By Col. Wilder D. Bancroft, C. W. S., and others. Cloth. Price, $3. Pp. 876, with 242 illustrations. Washington: Government Printing Office, 1926.
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On May 4, 1917, the Secretary of War directed that the Medical Department of the Army be charged with furnishing gas masks and other prophylactic apparatus for the army. With the organization of the Chemical Warfare Service, and by an order of June 28, 1918, gas defense ceased to be a function of the Medical Department. In this time, however, the Medical Department accomplished much, and the transfer of the responsibility for gas defense did not relieve the Medical Department of the responsibility for treating gas casualties. The great volume which is the subject of this review takes up thoroughly all aspects of the participation of the Medical Department of the U. S. Army in gas warfare. It is divided into three sections, on organization and administration of gas defense, clinical features, and experimental researches. The second section, on clinical features, which is of most interest to the general medical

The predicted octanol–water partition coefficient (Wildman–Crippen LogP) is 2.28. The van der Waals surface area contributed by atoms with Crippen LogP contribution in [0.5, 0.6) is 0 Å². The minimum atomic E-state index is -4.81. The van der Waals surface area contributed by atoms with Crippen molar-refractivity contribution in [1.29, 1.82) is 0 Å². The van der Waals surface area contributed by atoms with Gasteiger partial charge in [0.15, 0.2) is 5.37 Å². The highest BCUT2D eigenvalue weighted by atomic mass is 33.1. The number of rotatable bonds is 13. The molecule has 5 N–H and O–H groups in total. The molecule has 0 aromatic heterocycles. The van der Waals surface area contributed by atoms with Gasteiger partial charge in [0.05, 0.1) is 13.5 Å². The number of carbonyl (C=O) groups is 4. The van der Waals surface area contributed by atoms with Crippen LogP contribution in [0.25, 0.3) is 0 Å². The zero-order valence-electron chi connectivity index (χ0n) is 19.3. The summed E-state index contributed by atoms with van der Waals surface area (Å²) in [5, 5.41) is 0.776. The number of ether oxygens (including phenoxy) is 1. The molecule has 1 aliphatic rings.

The Medical Department of the United States Army in the World War. Volume XIV. Medical Aspects of Gas Warfare. Prepared Under the Direction of Maj. Gen. M. W. Ireland, the Surgeon General.. JAMA. 1927;88(20):1590-1591. doi:10.1001/jama.1927.02680460060040